Validation of CTNNB1 and Wnt-TGFβ class–specific expression profiles in six independent HCC data sets.
To validate the significant differential expression of Wnt-pathway-mRNAs, we generated 2 gene sets, named CTNNB1- and Wnt-TGFβ-WntGenes-signature, comprising the Wnt-related genes dysregulated in each class (Supplementary Fig. S1B). Instead of validating the dysregulation for each gene, we evaluated if the global dysregulation defined by the 2 signatures overlapped with their corresponding molecular classes. We tested the CTNNB1- and Wnt-TGFβ-WntGenes-signatures in an independent cohort of 144 samples from our Consortium, and in 5 HCC data sets reported from other groups.
In our validation set, 76/144 (52.8%) samples had active Wnt signaling, with 35 (24.3%) belonging to the CTNNB1 class and 41 (28.5%) to the Wnt-TGFβ class. Their corresponding gene-signatures of dysregulated Wnt-pathway-mRNAs were associated with the CTNNB1- and Wnt-TGFβ classes (P < 0.001 and P = 0.005, respectively; Fig. 3). Next, the expression of liver-related Wnt-target-genes was analyzed by comparative marker selection, which remained significantly upregulated in 7 (GLUL, REG3A, LGR5, MERTK, TBX3, EPHB2, and SPARCL1) of 9 genes in CTNNB1 class (Supplementary Table S7). Since no mutation data were available for samples of the validation class, we generated a CTNNB1-mutation-signature with the mutated samples of the training set to predict the mutation status. Samples identified were significantly enriched in CTNNB1 class (P < 0.001; ref. Fig. 3).
In an additional approach, we interrogated 5 publicly available HCC genomic data sets representing a total of 407 patients to assess the relevance of Wnt-activation in HCC and to further confirm our class-specific Wnt-genes expression profiles. Among these 407 HCC patients, 194 (47.7%) harbored activation of the Wnt-pathway, 81 (19.9%) in CTNNB1 class, and 113 (27.8%) for Wnt-TGFβ class. In 4/5 and 5/5 HCC data sets, samples identified by the CTNNB1- and the Wnt-TGFβ-WntGenes-signatures, respectively, significantly correlated with the molecular classes CTNNB1 and Wnt-TGFβ, respectively (Supplementary Fig. S3 and Table S11). In all data sets analyzed, CTNNB1 class was also significantly enriched in samples called by the CTNNB1-mutation-signature (Supplementary Fig. S3 and Table S11). Specifically, CTNNB1-mutation-signature was validated in 1 data set where CTNNB1 mutations were reported (5). Overall, the prediction accuracy of our signature was of 91% (specificity = 87%, sensitivity = 100%; Supplementary Fig. S4).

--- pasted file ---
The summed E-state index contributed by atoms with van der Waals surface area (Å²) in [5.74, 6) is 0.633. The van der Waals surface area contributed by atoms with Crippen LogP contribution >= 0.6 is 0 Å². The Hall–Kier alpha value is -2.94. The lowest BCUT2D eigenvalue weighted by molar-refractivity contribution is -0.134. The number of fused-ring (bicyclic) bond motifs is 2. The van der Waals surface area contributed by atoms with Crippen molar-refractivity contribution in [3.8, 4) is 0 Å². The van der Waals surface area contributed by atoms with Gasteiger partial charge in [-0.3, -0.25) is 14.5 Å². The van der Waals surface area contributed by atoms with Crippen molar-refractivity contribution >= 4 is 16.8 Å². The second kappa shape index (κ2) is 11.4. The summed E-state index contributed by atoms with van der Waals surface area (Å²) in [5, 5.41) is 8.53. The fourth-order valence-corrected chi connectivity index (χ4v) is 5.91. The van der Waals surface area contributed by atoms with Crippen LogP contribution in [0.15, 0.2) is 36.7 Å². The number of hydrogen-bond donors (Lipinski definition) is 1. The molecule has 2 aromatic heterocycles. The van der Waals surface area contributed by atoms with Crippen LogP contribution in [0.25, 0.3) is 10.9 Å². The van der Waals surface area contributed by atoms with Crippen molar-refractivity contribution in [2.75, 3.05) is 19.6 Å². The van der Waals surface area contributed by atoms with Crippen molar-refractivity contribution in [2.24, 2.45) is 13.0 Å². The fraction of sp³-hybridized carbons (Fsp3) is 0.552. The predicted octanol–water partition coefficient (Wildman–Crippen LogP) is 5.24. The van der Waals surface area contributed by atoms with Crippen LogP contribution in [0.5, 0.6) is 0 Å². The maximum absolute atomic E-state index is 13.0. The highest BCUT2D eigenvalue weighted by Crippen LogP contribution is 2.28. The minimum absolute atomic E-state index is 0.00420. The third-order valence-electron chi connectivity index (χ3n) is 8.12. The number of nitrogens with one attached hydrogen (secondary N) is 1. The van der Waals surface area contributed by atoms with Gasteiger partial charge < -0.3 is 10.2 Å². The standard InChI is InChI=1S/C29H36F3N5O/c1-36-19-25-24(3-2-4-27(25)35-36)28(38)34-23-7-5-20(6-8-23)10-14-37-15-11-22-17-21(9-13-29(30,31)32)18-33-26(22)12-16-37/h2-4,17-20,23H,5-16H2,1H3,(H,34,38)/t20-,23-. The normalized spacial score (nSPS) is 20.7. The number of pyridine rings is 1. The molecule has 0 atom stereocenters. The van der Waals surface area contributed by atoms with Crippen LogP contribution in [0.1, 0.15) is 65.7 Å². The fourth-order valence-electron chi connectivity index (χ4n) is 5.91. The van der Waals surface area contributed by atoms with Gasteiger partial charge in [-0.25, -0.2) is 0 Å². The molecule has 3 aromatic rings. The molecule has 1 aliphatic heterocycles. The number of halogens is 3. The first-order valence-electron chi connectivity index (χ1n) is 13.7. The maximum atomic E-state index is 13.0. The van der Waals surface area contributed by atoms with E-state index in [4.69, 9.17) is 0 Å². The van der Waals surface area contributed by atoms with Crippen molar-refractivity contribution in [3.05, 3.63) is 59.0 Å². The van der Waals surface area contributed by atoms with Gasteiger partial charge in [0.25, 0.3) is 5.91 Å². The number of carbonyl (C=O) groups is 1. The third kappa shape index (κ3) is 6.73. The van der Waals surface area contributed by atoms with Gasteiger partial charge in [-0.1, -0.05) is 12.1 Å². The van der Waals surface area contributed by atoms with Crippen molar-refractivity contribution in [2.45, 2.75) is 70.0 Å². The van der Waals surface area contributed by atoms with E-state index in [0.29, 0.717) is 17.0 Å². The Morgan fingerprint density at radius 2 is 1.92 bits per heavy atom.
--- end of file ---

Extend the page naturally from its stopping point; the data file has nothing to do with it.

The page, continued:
Overall 315/642 (49.1%) HCC samples analyzed in this study showed active Wnt signaling belonging either to the CTNNB1 class (21.5%) or the Wnt-TGFβ class (27.6%). Particularly, Wnt-TGFβ class was enriched in patients with non-HCV etiology (35%) compared with those with HCV-related HCC (17%). Thus, the existence of 2 distinct Wnt-pathway mRNA expression patterns for CTNNB1- and Wnt-TGFβ classes could be confirmed in a total of 5 and 6 independent HCC data sets, respectively.